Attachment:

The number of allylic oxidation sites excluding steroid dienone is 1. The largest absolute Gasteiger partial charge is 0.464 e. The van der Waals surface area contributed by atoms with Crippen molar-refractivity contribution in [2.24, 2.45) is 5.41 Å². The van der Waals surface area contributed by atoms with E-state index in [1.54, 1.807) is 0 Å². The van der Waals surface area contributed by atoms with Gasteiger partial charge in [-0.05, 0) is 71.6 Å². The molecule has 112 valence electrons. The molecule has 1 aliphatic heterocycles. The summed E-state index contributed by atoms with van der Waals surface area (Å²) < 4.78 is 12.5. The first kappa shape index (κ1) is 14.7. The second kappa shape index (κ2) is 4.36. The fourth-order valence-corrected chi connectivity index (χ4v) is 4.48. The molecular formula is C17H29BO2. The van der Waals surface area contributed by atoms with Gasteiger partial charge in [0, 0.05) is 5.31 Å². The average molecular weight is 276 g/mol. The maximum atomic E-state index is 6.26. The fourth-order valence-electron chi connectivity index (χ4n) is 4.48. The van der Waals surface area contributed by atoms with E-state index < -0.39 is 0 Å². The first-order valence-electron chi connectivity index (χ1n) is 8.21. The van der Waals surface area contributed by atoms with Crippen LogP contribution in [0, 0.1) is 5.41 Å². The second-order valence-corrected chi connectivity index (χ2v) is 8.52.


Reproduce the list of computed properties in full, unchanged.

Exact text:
The number of allylic oxidation sites excluding steroid dienone is 1. The largest absolute Gasteiger partial charge is 0.464 e. The van der Waals surface area contributed by atoms with Crippen molar-refractivity contribution in [2.24, 2.45) is 5.41 Å². The van der Waals surface area contributed by atoms with E-state index in [1.54, 1.807) is 0 Å². The van der Waals surface area contributed by atoms with Gasteiger partial charge in [-0.05, 0) is 71.6 Å². The molecule has 112 valence electrons. The molecule has 1 aliphatic heterocycles. The summed E-state index contributed by atoms with van der Waals surface area (Å²) < 4.78 is 12.5. The first kappa shape index (κ1) is 14.7. The second kappa shape index (κ2) is 4.36. The fourth-order valence-corrected chi connectivity index (χ4v) is 4.48. The molecular formula is C17H29BO2. The van der Waals surface area contributed by atoms with Gasteiger partial charge in [0, 0.05) is 5.31 Å². The average molecular weight is 276 g/mol. The maximum atomic E-state index is 6.26. The fourth-order valence-electron chi connectivity index (χ4n) is 4.48. The van der Waals surface area contributed by atoms with E-state index < -0.39 is 0 Å². The first-order valence-electron chi connectivity index (χ1n) is 8.21. The van der Waals surface area contributed by atoms with Crippen LogP contribution in [0, 0.1) is 5.41 Å². The second-order valence-corrected chi connectivity index (χ2v) is 8.52.